October 17, 2023

There are many reasons for an enterprise to prioritize a cybersecurity audit. Conducting a cybersecurity audit helps organizations identify and remediate issues that could result in a costly compliance violation, a data breach, or another serious cybersecurity incident. A cybersecurity audit identifies vulnerabilities, threats, risky practices, and weak links in cybersecurity processes and systems. 

What is a cybersecurity audit?

A cybersecurity audit is a comprehensive assessment and analysis of an organization’s cybersecurity and cyber risks.  

The objective of a cybersecurity audit is to proactively identify vulnerabilities, threats, and associated mitigation options to prevent weaknesses from being exploited. 

Cybersecurity audits use a variety of technologies, processes, and controls to evaluate how well an organization’s networks, programs, devices, and data are protected against risks and threats. They are performed regularly, with results measured against established internal baselines, industry standards, and cybersecurity best practices. These audits can be conducted by internal IT and security teams or external, third-party organizations.  

While there are many kinds of cybersecurity audits that take different approaches depending on the type and size of an organization, the general objective is to help reduce cyber risk and improve the organization’s security posture.  Benefits of a cybersecurity audit include: 

  • Avoiding penalties related to violations of laws and regulations. 
  • Catching security and system vulnerabilities proactively.   
  • Confirming that adequate cybersecurity control mechanisms are in place to enforce policies and procedures. 
  • Ensuring that sensitive data is protected from unauthorized access. 
  • Identifying and remediating cybersecurity risks.  
  • Improving security systems and processes. 
  • Increasing incident response preparedness. 
  • Maintaining security and risk baselines and minimum thresholds. 
  • Meeting requirements for internal and external compliance rules. 
  • Optimizing security training and education programs. 
  • Reinforcing trust and credibility with customers, employees, and partners. 
  • Validating security policies and procedures. 
  • Verifying that all people and systems are following security policies.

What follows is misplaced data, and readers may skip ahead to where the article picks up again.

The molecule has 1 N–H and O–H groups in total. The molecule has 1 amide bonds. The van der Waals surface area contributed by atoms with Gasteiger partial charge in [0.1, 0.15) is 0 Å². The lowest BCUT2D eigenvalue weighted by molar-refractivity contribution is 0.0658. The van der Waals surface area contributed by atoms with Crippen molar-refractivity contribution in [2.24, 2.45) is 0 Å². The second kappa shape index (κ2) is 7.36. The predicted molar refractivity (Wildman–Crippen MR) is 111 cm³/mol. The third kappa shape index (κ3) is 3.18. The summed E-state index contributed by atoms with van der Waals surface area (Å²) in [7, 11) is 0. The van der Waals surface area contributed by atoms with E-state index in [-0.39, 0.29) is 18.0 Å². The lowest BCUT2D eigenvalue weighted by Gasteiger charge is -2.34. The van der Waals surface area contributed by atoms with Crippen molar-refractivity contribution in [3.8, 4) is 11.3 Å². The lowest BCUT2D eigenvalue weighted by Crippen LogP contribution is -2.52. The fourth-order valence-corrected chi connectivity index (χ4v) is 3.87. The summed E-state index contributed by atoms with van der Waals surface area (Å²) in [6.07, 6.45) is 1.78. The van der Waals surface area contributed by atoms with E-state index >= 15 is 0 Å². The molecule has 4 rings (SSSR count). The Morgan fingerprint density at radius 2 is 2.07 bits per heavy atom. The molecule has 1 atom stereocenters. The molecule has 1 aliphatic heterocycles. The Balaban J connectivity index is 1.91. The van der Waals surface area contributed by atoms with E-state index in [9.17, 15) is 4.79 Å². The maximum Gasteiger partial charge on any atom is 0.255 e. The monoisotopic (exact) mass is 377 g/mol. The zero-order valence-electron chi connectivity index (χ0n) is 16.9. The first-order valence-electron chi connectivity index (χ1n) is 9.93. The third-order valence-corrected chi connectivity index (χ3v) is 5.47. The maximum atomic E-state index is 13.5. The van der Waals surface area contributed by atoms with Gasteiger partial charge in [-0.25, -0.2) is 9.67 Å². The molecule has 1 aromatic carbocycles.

Preparing the enterprise for cybersecurity risks

Cybersecurity plans are complemented by cybersecurity audits. Questions to ask and areas to evaluate as part of a cybersecurity audit include: 

  • How current are cyber risk management plans? 
  • Do plans take into account recent incidents and new known threats? 
  • Have all departments been contacted to confirm that the cyber risk management plan meets their current requirements? 
  • Have out-of-date technology tools been replaced by current solutions? 
  • Are updates and patches being applied on a regular basis? 

The scope of a cybersecurity audit

A number of variables dictate the scope of cybersecurity audits. However, regardless of the scale of the audit, the following are usually included in the examination for vulnerabilities.    

Data security

  • Access controls  
  • Encryption use 
  • Protections for data at rest and in transit  
  • Sensitive information handling 

Network security 

  • Access points   
  • Anti-virus configurations 
  • Availability  
  • Network traffic monitoring (e.g., email, instant messaging, and files) 
  • Weaknesses in any network component 

Operational security

  • Assessment of how closely users follow policies and procedures  
  • Information and system safeguards  
  • Security policies, procedures, and controls 

Physical security

  • Alarm systems 
  • Building access controls 
  • Storage protections for physical devices (e.g., locked doors, screen locks, and disk encryption)  
  • Surveillance capabilities 

Software systems

  • Data processing 
  • Protection for applications 
  • Security solutions 
  • Software development   

System security

Internal vs external cybersecurity audits

Cybersecurity audits can be conducted by either external cybersecurity services groups or internal IT and security teams.  

The type and detail of the cybersecurity audit is dictated by the purpose of the audit, the size of the organization, and the kind of information that is collected, processed, and stored.

Types of cybersecurity audits used by both external and internal teams include the following. 

Compliance audits 
A compliance cybersecurity audit is the most common, since so many regulations and laws affect many organizations. This audit focuses on determining the requirements and mapping them to existing security solutions to identify gaps. While it is not a comprehensive cybersecurity audit, the compliance audit does help identify vulnerabilities and gaps in protection systems that could be exploited. 

Penetration audits 
Penetration testing is another type of cybersecurity audit. Systems are tested with attack simulation to find weaknesses.